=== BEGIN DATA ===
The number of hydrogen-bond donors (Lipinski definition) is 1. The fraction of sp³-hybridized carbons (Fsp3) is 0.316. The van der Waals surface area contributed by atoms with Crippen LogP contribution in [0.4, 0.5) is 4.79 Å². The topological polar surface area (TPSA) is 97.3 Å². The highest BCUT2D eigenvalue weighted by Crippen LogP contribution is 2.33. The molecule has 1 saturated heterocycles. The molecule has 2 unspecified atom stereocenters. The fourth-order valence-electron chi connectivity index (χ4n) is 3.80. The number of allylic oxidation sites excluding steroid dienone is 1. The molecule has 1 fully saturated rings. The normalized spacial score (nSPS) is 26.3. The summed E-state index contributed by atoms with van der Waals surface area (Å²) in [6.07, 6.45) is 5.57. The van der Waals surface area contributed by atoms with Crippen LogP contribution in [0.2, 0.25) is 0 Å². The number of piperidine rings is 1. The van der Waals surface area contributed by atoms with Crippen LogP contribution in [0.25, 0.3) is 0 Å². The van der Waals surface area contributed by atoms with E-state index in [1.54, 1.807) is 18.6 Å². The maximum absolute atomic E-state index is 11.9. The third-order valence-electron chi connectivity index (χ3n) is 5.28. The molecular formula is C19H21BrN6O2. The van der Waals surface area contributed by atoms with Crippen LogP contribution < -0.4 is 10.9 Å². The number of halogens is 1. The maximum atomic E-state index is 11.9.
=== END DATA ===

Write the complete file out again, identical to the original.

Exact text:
The number of hydrogen-bond donors (Lipinski definition) is 1. The fraction of sp³-hybridized carbons (Fsp3) is 0.316. The van der Waals surface area contributed by atoms with Crippen LogP contribution in [0.4, 0.5) is 4.79 Å². The topological polar surface area (TPSA) is 97.3 Å². The highest BCUT2D eigenvalue weighted by Crippen LogP contribution is 2.33. The molecule has 1 saturated heterocycles. The molecule has 2 unspecified atom stereocenters. The fourth-order valence-electron chi connectivity index (χ4n) is 3.80. The number of allylic oxidation sites excluding steroid dienone is 1. The molecule has 1 fully saturated rings. The normalized spacial score (nSPS) is 26.3. The summed E-state index contributed by atoms with van der Waals surface area (Å²) in [6.07, 6.45) is 5.57. The van der Waals surface area contributed by atoms with Crippen LogP contribution in [0.2, 0.25) is 0 Å². The number of piperidine rings is 1. The van der Waals surface area contributed by atoms with Crippen LogP contribution in [0.25, 0.3) is 0 Å². The van der Waals surface area contributed by atoms with E-state index in [1.54, 1.807) is 18.6 Å². The maximum absolute atomic E-state index is 11.9. The third-order valence-electron chi connectivity index (χ3n) is 5.28. The molecular formula is C19H21BrN6O2. The van der Waals surface area contributed by atoms with Crippen LogP contribution < -0.4 is 10.9 Å². The number of halogens is 1. The maximum atomic E-state index is 11.9.